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We are pleased to have left the bullpen and joined the starting rotation of contributors to this blog. We will strive for the relevance and style our colleagues’ posts consistently display.

We adopted a Drug and Device Rescue Cat this week.  Her housemates, two Drug and Device Rescue Dogs, are poodle mixes, so we haven’t dealt with the issue of shedding since we last had cats, years ago.   We have discovered a nifty tool that claims to dramatically reduce the hair deposited on furniture and clothing, reminding us of our fondness for anything that strips away the clutter of useless underbrush and leaves only what is neat and firmly rooted.   And that is the (admittedly tenuous) segue to today’s case, in which the United States District Court for the Northern District of West Virginia bushwhacks through plaintiff’s detritus to arrive at a solid holding and a (mostly) tidy opinion.

In Muzichuck v. Forest Laboratories, Inc., No. 1:07-CV-16, 2015 U.S. Dist. LEXIS 5440 (N.D.W.Va. Jan. 16, 2015), the Court considered defendant’s Motion for Summary Judgment in a Lexapro suicide case.   Plaintiff, who opted out of the global Lexapro settlement, alleged that defendants, Forest Laboratories, Inc. and Forest Pharmaceuticals, Inc. (“Forest”) failed to warn her decedent-husband and his prescribing physicians of the risk of suicide associated with the antidepressant Lexapro.

Continue Reading Opt-out Out of Court: Northern District of West Virginia Dispatches Lexapro Warnings Case

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We’ve made no secret of our distaste for the so called “heeding presumption” – that juries may presume that any alternative “adequate” warning would have been heeded by the plaintiff (or, in prescription medical product cases, the prescriber).  We have a topic header on this subject with multiple posts decrying such presumptions, both generally and in the particular context of prescription medical products.

The biggest conceptual problem is that there are two fundamentally different kinds of warnings.  Most warnings concern a product’s use – that if you use (or don’t use) the product in a certain way, you are likely to get hurt; and if you follow the warning, you won’t.  Examples are not driving a riding lawnmower parallel to a slope (because you’ll tip over) or only handling asbestos while using a respirator (because breathing asbestos can do nasty things to you).  Most step-by-step directions also fall in this category.

While so-called “use” warnings occasionally arise as to prescription medical products – overdose instructions come to mind – that type of warning is not what most litigation involving these products is about.  Rather, with prescription-only products, most of the relevant risks arise whenever the product is used.  A warning about an inherent risk – a so-called “risk warning” – serves an entirely different purpose.

With inherent risks, people are warned so they can decide whether that risk outweighs the benefits that might be gained from using the product.  The only way to avoid the risk is not to use the product at all.  All prescription medical products have inherent risks – which is why the FDA requires a physician’s prescription in the first place.  For a case discussing the distinctions between these two types of warnings in detail, read Thomas v. Hoffman-LaRoche, Inc., 949 F.2d 806, 814 (5th Cir. 1992) (applying Mississippi law), which you can find later in this post.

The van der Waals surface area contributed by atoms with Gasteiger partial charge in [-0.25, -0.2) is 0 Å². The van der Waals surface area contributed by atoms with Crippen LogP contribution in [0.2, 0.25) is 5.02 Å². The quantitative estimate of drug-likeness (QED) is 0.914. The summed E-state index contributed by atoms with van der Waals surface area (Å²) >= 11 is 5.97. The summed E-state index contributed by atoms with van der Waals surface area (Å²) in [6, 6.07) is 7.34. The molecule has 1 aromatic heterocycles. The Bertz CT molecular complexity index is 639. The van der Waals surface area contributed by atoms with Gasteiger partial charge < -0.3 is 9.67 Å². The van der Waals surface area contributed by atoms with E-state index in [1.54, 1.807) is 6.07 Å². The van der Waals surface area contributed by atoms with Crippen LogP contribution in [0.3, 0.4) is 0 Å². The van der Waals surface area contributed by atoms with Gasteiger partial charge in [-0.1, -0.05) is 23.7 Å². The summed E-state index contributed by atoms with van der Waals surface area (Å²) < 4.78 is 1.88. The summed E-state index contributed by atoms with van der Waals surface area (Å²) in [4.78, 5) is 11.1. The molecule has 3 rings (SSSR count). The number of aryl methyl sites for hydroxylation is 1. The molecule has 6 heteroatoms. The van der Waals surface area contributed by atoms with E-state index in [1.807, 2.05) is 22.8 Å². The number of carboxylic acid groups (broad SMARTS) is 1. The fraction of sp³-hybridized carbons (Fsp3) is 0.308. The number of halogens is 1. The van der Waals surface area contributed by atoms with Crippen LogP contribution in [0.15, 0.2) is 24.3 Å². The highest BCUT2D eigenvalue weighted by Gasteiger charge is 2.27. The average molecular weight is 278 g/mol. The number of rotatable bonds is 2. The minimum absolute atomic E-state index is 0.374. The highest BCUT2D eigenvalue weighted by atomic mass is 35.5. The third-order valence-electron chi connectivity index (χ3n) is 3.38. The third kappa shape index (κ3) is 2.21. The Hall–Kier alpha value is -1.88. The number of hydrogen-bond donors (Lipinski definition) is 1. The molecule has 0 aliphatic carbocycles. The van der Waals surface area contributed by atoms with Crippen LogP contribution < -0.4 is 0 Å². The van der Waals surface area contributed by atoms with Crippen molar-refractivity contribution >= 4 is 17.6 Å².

Continue Reading Who Heeds The Heeding Presumption?

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In the index to this blog, we list 39 posts about the Aredia-Zometa litigation.  After today it will be 40.  And counting.  That might actually be understating our coverage.  (We’re not always so punctilious at affixing topical labels to our posts.) Sometimes it seems as if one could understand all of recent drug and device

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We like juries. Jurors give us their time and attention, sometimes for weeks or months at a time, and they receive little or nothing in terms of tangible benefit in return. The vast majority take the task seriously and give us their best on topics that are at once human and very complex. We sometimes embrace their results, and sometimes we appeal from them or move to set them aside, but either way we respect the process without reservation.

Not every issue, however, is best left to juror discretion, and juries require guidance, mainly in the form of instructions on the law and rulings on the evidence. The former provides a proper legal referent against which to render a verdict. The latter regulates the information they receive so they consider material that is relevant and helpful, and not information that is misleading, improper, or tends to show nothing of consequence to the issues in the case. And the court should provide a necessary check against jury discretion with its power to decide issues as a matter of law and grant new trials.

Juries operating outside these parameters might not come to fair results, through no fault of their own, and we think that is what went wrong in Cox v. KLS Martin, L.P., 2013 U.S. Dist. LEXIS 114708 (W.D. Mo. Aug. 14, 2013). As with many bloggable cases, the facts provoke sympathy. Cox involved an implanted medical device known as a mechanical intraoral distracter, which was used as intended to treat Pierre Robins Sequence, a rare disorder in which an infant’s lower jaw is underdeveloped. As the court described it, mandibular distraction involves cutting through bones on both sides of the patient’s mandible behind the molars and securing a mechanical intraoral distraction device to both sides of each cut. By then turning an activation mechanism, each distractor slowly separates the bone sections, allowing the formation of new bone. Id. at *1-*2.